Madge Harman was a closet ‘psychic’. An example of her extraordinary sixth sense was when one of Lloyd’s bachelor chums (drinking partners) called into the office late one morning to find out if Dan was “free for lunch”. These were the days when Lloyd regularly met with five others of a similar standing but from all walks of life. Lloyd introduced Harman to his flatmate Peter Henderson and, as they shook hands, Harman had suddenly gone quiet and in a disheartened voice murmured: “Oh dear, you’ve had some bad news this morning... I’m so sorry,”
Lloyd had no idea as to what on earth she was talking about, but Henderson soon made everything clear by admitting that, just that morning, he had received a letter from his fiancée in Paris with news that she was breaking off their engagement. The letter was tucked away in Peter Henderson’s inside jacket pocket. Perhaps Harman had also seen that Henderson was destined to die from the effects of alcohol poisoning in late 1979 while still middle-aged.
It was also during those early months at Longacre that a second strange occurrence had taken place.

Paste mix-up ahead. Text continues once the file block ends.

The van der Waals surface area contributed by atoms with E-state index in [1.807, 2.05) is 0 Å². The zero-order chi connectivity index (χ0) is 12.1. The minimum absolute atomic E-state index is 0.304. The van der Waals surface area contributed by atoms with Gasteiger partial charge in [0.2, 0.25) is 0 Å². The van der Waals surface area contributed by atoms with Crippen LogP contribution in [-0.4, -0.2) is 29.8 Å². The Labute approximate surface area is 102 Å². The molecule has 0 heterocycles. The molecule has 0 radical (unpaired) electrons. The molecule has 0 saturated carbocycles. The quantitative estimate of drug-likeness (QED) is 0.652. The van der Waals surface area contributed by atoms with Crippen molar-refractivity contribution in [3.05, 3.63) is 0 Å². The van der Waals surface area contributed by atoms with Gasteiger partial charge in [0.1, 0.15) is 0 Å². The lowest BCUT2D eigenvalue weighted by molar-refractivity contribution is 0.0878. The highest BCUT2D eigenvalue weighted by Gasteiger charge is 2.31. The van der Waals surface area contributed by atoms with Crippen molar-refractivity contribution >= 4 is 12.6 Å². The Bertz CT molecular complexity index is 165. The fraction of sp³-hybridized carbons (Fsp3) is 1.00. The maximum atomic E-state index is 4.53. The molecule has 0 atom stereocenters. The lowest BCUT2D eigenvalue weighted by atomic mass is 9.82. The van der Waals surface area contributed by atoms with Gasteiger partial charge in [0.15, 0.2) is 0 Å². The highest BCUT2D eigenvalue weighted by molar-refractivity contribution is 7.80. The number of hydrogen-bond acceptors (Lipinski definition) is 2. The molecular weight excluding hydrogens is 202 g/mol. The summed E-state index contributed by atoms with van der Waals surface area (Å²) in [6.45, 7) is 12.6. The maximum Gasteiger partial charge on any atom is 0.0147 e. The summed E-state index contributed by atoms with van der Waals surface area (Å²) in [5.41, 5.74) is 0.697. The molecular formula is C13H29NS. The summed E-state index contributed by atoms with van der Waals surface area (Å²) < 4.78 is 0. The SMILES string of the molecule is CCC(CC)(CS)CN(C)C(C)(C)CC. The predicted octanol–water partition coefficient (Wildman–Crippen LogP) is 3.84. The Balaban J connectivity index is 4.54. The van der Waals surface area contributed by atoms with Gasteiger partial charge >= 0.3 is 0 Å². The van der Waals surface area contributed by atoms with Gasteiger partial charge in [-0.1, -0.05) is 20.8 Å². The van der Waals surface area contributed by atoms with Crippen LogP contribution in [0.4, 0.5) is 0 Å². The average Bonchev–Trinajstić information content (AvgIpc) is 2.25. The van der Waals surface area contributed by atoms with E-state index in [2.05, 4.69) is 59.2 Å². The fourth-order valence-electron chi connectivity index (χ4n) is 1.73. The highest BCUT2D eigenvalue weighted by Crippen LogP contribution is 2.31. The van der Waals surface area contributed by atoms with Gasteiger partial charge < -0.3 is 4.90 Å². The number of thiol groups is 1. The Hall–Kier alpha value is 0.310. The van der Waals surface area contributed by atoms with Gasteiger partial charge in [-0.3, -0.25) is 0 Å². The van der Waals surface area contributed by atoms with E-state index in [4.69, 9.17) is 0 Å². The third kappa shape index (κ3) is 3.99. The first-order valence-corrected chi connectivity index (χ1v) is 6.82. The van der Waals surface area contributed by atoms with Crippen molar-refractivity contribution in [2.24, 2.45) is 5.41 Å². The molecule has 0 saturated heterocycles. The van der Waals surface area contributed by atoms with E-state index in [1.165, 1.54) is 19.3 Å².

The man for whom Madge Harman worked was Waveney Girvan. In a way, Girvan stood out like a sore thumb at Long Acre, mainly due to his austere attire. Although most staff were smartly-turned out, they were also for the most part dressed casually. Girvan, however, was never seen without his standard 'city business suit' of black jacket, trousers in narrow grey and black stripes, a bowler-hat, and a neatly rolled umbrella, Girvan was the editor of a magazine called the Flying Saucer Review. This quarterly journal—first established in 1955 by the former R.A.F. pilot Derek Dempster—had established itself as being one of the most influential journals serving the UFO community. Due to Lloyd’s own increasing interest into the paranormal, it became a regular event for Lloyd and Girvan to discuss matters relating to the latest paranormal findings.
While on holiday, Lloyd took with him a copy of Girvan's book, Flying Saucers and Common Sense, published nine years earlier in 1955. In chapter four, Lloyd was brought up with a start to read that Girvan had revealed a personal letter written to the editor of the Sunday Dispatch in 1950 by Earl Mountbatten. Girvan went on to say that this letter had followed an earlier article concerning a wave of UFO sightings in America, particularly one in the town of Orangeburg, South Carolina. The letter had said: